Violence has escalated in the US city of Ferguson, Missouri after a police officer killed a black American teen. The young man was riddled with six bullets by a police officer after a shop owner accused him of stealing a cigar case. These minute details of the incident are not as important as the murder which took place, inspired by racial motives and enacted by an alleged representative of law and order. The young man was killed because he was black, and this is the common thought among all black American residents of Ferguson. But their reaction was not violence but instead peaceful demonstrations to protest the killing of Michael Brown.
The police tried to suppress the demonstrations by using tear gas grenades. However, the demonstrations grew more intense, and the state governor imposed a curfew on Ferguson and resorted to the National Guard troops in an attempt to quell the violence.
The unpleasant scene in Ferguson was enough for some countries to give the US administration advice on showing restraint and allowing freedom of expression and peaceful demonstrations. Even Ban Ki-Moon, the United Nations Secretary General, asked the US government to respect the rights of peaceful demonstrations and free expression.
In my opinion, what is happening in Missouri is a practical response to US officials’ round-the-clock statements demanding world countries to respect human rights, freedom of expression and the right to peaceful demonstration. Not to mention dozens of US officials who give, with every breath they take, advice to one country or another. The incident in Missouri is a favourable opportunity for some countries to get even with Washington by drawing its attention to the necessity to respect human rights on American soil before tasking other countries to do so.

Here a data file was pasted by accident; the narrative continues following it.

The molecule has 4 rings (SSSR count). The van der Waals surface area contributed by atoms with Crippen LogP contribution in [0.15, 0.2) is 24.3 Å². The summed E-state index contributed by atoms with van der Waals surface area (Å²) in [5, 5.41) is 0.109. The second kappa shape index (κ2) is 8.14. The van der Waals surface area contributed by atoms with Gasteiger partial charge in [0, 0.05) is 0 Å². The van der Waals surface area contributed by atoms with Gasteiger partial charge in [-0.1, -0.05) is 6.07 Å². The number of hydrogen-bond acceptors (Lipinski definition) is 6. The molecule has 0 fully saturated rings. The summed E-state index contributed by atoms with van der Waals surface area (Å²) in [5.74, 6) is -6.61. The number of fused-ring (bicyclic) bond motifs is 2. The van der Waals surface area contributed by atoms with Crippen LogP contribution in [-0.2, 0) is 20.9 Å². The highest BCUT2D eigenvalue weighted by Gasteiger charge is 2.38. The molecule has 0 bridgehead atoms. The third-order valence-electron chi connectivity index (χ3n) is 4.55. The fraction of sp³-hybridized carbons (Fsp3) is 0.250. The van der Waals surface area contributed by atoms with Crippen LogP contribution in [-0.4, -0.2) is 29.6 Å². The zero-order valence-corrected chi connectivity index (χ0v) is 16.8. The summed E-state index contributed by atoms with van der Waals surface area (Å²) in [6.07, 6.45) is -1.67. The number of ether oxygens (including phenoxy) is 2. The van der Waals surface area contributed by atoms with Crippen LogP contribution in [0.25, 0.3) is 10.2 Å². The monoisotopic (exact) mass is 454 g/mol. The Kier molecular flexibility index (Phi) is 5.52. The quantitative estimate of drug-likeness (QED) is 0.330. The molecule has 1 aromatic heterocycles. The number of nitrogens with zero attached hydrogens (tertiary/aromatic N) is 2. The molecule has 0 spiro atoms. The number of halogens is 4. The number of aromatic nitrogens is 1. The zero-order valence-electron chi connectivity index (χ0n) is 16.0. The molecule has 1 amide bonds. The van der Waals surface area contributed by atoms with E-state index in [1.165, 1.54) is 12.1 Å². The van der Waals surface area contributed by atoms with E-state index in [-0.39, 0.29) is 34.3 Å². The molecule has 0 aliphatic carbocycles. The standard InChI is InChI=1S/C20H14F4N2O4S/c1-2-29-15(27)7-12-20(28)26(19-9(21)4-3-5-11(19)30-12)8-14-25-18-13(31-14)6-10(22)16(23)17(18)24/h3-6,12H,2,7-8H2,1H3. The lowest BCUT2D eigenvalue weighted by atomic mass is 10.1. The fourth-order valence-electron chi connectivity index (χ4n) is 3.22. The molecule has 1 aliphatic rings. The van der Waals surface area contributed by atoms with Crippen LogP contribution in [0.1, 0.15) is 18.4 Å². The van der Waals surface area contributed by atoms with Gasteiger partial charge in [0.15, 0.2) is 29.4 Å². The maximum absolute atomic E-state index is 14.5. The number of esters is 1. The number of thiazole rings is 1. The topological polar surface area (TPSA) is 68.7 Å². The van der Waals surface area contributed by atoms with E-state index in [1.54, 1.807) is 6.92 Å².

It was also an excellent opportunity for Egypt, which has had to put up with US arrogance and its blatant bias in favour of the Muslim Brotherhood terrorist organization, and their criminal allies. Washington never stopped issuing statements accusing Egyptian authorities, especially the police and other security bodies, of using excessive force against peaceful demonstrators. Of course, the accusations were groundless simply because the police did not use excessive force and the demonstrators were armed to the teeth, which is far from being peaceful.
As a consequence of the US attitude, the Egyptian Foreign Ministry issued a statement calling upon Washington to respect the right to freedom of expression and the right for peaceful demonstration. The statement also stressed that Cairo is closely following what is happening in Ferguson. Moreover, the police in Egypt offered advice to US police about how to deal with peaceful demonstrations. Obviously, the foreign and interior ministries’ statements indicate the strained relations between Egypt and the United States. The statements were a direct response to Washington’s attitude towards the 30 June revolution, its support of the Brotherhood, and the US’ daily statements on incidents occurring in Egypt while also accusing authorities of violating human rights.
In my estimation, the felicitous statements by the foreign and interior ministries will be viewed as a clear official stance from Egypt towards US domestic incidents. This is why the State Department Deputy Spokeswoman was tense in her reply to the Egyptian Foreign Ministry’s statement. She is actually closer to being tactless in her language.With all due respect to our Foreign Ministry and with a request to the Ministry of Interior, they should set an example in observing the law. The Ministry of Interior should strike the balance between preserving the state and citizens’ security while safeguarding human rights and personal freedoms.
Yet, the approach of the US’ domestic policy and its hypocritical manner in dealing with other countries shows that America still has a long road to face before reaching the demands they set on others, especially in terms of human rights and racial discrimination.
Emad Gad is vice president of Al-Ahram Centre for Political and Strategic Studies.